The notion of a Cavan memoir sits jarringly with the inner-city Manchester accent with which Gerard discusses it. His mother Kathleen Smith from the Half Acre, went to Manchester to train as a nurse, and his father, Sean, followed her over. There they had three children who in 1972 were still young, Maria (14), Dermot (12) and the baby of the house, Gerard (7). Economic necessity saw the Smith parents, Sean working on the building sites, and Kathleen now working as a barmaid, remain in Manchester to work while the trio of kids were literally shipped back to spend the summer in Cavan.

“We were put in the taxi to the boat and we had to do that overnight boat journey on our own.”

They were picked up and stayed with “country granny”, Mainey Smith and their uncles, in Drumalee.

“Cavan was incredibly different place then,” he says. “The town started at Singer Sewing Machine and ended at Pat McGovern’s at the top of the town. Drumalee was my wonderland, it was woodland and countryside. The road now, which is really busy, was just a narrow lane. For us kids it was just paradise”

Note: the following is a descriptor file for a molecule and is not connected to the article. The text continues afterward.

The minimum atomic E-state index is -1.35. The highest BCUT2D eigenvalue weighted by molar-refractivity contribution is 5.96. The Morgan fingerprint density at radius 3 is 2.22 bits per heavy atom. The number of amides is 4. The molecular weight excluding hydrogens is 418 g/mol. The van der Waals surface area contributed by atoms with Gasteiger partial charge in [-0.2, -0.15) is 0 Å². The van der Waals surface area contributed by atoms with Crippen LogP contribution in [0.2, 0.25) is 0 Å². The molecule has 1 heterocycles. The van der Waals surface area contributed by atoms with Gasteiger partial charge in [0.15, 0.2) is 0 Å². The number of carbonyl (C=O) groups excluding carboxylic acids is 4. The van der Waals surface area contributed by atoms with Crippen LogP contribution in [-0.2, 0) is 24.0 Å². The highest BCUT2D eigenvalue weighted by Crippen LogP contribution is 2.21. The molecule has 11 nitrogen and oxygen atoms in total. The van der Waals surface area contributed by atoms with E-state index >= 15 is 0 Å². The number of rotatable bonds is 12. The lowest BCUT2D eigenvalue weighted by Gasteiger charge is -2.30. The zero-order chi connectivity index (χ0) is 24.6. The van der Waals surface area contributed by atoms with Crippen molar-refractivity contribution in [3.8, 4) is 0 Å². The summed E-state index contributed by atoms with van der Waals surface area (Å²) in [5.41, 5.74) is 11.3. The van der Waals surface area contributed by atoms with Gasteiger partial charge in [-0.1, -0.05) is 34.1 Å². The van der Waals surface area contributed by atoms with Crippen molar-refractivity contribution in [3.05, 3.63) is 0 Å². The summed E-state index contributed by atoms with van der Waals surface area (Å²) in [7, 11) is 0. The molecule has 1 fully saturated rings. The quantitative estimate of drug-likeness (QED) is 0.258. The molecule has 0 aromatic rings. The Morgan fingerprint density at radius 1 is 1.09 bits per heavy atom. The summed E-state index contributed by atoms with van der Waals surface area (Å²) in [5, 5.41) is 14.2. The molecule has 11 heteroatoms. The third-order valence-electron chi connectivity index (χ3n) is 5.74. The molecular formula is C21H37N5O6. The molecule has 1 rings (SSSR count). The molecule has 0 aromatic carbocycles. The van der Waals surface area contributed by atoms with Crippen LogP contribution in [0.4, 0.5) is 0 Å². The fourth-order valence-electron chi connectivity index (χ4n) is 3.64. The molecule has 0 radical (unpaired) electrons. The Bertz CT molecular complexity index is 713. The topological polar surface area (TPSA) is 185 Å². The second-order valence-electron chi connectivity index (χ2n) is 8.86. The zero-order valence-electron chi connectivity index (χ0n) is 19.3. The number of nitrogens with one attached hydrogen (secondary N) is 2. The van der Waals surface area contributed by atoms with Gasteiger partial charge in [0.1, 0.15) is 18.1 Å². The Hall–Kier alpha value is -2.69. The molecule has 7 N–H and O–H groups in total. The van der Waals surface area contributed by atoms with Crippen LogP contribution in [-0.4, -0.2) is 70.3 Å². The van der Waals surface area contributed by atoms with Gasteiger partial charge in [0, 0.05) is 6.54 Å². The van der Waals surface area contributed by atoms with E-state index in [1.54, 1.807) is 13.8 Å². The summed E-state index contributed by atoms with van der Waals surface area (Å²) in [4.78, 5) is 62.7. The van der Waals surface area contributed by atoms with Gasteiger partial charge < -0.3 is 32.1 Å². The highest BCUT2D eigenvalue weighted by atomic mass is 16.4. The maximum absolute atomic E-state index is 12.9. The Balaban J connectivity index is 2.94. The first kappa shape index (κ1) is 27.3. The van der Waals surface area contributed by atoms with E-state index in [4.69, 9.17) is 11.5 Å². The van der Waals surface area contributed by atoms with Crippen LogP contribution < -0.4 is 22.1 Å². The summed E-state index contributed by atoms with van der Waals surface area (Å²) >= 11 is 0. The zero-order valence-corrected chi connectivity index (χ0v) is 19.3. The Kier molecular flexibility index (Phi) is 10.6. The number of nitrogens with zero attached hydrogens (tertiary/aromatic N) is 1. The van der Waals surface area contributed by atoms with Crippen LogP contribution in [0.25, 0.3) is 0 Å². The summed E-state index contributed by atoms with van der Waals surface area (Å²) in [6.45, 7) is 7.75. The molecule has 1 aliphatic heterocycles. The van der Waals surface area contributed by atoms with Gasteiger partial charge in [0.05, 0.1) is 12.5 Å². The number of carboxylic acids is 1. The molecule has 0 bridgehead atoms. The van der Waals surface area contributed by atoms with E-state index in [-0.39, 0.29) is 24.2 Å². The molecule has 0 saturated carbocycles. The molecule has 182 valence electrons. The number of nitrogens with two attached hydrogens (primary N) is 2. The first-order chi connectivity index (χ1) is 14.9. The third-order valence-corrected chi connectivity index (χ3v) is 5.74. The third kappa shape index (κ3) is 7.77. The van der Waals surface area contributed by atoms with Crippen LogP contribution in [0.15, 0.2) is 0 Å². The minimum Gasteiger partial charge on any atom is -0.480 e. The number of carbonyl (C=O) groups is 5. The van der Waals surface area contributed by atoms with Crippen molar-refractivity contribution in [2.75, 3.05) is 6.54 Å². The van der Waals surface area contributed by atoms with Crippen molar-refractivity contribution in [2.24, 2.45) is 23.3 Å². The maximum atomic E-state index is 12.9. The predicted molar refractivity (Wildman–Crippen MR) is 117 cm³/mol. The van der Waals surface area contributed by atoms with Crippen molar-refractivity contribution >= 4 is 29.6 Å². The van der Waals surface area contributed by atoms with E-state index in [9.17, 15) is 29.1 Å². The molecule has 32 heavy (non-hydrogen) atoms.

He recalls spending his days, “rambling, dreaming, talking to crows”.

“I was a wee loner, a creative kid making up stories.”

“Dad used to tell me about a ghost called ‘The Tall Man’. Dad said he used to see him when he was a kid my age up in St Pat’s College farmyard. I was absolutely fascinated by this ghost.”

His Uncle Tommy tasked young Gerard with uncovering the mystery of the Tall Man.

“‘There’s a job for you Gerard, you can find out who the Tall Man is. Many people want to know’,” he recalls laughing. “So I was thinking, my God, my Uncle Tommy has entrusted me with a job, he thinks I’m good at something.

“I’m not good at football. I don’t like all boys things, but Uncle Tommy believes I can do something. That whole summer I set out looking for this ghost called the Tall Man so when Dad came back at the end of the summer I could say ‘I found him, I know who he is!’”

The book is dedicated to his sister Maria, with whom he was very close, and she sadly passed away six years ago. Maria is crucial to the story.

“She was 14, coming of age. We were very close, she was moving away from me and getting interested in boys. I couldn’t understand what was going on. I completely misinterpreted her growing up and growing away from me as something quite sinister,” says Gerard, who subsequently moved permanently to Cavan Town’s Jubilee Street, along with his parents when he was 11.